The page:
Darwin’s Bastards: Astounding Tales from Tomorrow, edited by Zsuzsi Gartner (Douglas & McIntyre), is a collection of new speculative short fiction from Canadian literary writers. The quality and originality vary wildly, which isn’t surprising with more than four hundred pages of material on offer.
Many of the stories in Darwin’s Bastards try too hard to explain the different technologies or the political/environmental events that have changed the world; the best ones simply immerse the reader in a story with strange and unexpected elements. The best are “Love in the Pneumatic Tube Era” by Jessica Grant, in which the only way separated lovers can reunite is by riding cross-country under a big-rig truck; “I Found Your Vox” by Elyse Friedman, in which a man falls in love with a woman whose iPod-type device he has found; and the wonderful “Large Garbage” by Buffy Cram, in which the narrator is disillusioned with his comfortable life and drawn to the new homeless intelligentsia who hold salons in the homes of people who are out at work.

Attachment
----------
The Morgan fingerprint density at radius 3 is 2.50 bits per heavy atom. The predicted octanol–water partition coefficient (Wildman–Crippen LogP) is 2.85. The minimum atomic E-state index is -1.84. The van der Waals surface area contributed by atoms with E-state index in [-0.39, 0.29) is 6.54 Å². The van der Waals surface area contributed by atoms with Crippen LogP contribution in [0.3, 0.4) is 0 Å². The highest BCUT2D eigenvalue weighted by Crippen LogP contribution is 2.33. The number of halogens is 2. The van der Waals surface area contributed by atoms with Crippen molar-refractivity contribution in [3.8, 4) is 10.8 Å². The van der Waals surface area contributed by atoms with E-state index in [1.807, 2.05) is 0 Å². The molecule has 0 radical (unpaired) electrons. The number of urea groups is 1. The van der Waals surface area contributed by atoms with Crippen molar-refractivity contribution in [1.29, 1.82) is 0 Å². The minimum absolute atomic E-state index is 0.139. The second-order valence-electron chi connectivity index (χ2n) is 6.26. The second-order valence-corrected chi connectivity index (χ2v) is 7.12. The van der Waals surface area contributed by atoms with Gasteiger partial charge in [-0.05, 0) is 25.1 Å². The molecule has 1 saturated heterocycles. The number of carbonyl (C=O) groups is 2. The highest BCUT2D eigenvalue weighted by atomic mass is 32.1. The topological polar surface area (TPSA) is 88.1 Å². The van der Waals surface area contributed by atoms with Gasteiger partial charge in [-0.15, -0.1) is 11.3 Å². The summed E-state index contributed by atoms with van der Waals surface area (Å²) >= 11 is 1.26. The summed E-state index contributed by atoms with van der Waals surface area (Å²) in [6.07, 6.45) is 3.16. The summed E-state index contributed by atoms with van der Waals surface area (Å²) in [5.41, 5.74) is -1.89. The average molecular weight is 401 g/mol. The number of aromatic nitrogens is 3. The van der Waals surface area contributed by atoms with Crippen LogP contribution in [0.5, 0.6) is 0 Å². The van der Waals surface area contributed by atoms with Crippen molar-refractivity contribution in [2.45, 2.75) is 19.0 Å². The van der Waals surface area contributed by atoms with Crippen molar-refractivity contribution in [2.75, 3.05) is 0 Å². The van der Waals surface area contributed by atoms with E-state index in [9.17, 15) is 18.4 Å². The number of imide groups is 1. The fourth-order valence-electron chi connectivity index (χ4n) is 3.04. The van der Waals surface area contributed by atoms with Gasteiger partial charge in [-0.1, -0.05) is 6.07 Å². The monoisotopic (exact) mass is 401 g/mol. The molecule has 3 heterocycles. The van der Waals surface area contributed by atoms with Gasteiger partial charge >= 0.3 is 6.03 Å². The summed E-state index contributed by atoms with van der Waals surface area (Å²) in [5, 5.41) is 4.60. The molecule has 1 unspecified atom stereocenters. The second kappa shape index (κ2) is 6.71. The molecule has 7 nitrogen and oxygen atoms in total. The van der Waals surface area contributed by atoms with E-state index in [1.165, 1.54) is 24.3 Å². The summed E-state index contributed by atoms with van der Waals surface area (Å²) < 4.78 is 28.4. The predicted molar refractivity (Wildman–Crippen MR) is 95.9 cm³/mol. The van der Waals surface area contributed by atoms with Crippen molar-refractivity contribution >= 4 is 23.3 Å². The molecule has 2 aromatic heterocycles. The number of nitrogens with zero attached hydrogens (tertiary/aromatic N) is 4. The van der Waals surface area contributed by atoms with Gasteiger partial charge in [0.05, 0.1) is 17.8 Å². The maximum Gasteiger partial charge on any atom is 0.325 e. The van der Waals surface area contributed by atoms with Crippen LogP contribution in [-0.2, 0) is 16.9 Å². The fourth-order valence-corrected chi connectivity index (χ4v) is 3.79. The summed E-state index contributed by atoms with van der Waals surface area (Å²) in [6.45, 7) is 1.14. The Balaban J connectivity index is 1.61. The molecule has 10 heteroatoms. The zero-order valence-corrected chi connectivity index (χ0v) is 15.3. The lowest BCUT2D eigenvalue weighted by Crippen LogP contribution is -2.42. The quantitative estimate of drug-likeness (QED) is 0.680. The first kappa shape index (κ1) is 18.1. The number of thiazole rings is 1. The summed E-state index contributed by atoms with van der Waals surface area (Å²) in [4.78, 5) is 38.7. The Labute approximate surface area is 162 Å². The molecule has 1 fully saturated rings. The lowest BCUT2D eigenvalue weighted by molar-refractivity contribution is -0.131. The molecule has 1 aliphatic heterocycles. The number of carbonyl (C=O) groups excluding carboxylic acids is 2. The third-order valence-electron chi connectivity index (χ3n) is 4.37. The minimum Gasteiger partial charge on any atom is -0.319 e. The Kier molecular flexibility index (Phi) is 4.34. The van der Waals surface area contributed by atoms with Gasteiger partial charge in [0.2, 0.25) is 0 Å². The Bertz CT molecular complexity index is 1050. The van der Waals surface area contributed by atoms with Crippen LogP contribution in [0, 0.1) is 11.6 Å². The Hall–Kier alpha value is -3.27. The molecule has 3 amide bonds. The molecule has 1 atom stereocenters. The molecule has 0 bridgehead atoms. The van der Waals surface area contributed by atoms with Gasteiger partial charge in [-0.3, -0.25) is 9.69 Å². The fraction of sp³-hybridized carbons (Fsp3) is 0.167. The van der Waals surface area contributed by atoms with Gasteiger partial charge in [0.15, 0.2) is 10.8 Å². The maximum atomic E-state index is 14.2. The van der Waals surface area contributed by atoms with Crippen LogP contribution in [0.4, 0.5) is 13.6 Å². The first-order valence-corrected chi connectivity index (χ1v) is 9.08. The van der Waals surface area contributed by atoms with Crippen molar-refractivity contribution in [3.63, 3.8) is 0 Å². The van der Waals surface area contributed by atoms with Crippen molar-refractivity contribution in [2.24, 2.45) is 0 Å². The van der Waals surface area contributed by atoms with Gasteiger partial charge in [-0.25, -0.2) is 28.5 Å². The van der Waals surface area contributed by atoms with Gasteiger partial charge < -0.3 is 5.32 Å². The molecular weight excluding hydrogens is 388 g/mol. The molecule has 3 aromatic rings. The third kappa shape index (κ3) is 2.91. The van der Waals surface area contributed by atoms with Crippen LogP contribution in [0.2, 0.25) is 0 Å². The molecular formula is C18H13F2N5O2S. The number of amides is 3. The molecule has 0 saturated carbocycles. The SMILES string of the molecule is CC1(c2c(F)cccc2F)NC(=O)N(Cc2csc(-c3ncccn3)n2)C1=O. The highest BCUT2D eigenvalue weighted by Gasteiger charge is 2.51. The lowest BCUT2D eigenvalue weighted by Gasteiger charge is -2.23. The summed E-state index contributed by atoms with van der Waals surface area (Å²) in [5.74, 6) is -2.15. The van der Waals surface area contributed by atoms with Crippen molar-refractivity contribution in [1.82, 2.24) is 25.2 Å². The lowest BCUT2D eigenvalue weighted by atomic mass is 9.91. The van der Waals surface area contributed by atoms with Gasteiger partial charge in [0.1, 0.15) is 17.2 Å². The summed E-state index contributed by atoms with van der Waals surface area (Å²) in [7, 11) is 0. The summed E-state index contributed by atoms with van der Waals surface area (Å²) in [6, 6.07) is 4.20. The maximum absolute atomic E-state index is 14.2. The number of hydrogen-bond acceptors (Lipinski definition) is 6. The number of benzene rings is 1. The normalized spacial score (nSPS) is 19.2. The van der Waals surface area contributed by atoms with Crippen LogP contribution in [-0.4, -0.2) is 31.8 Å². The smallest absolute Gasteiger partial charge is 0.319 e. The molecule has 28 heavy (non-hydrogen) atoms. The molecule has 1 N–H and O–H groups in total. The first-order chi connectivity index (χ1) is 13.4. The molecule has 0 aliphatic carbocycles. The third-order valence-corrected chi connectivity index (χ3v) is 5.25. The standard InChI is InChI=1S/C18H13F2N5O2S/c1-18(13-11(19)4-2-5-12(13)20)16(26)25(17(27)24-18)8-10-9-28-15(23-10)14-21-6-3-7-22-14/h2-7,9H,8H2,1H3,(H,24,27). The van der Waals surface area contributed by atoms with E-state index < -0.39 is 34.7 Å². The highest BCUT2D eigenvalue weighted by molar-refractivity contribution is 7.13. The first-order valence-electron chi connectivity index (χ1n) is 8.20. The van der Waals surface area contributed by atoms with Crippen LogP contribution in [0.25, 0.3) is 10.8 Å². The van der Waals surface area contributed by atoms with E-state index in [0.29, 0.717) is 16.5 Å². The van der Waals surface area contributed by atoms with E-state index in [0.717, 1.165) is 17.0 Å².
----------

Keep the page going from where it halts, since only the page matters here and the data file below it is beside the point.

There’s something for everyone, or almost everyone, in this collection.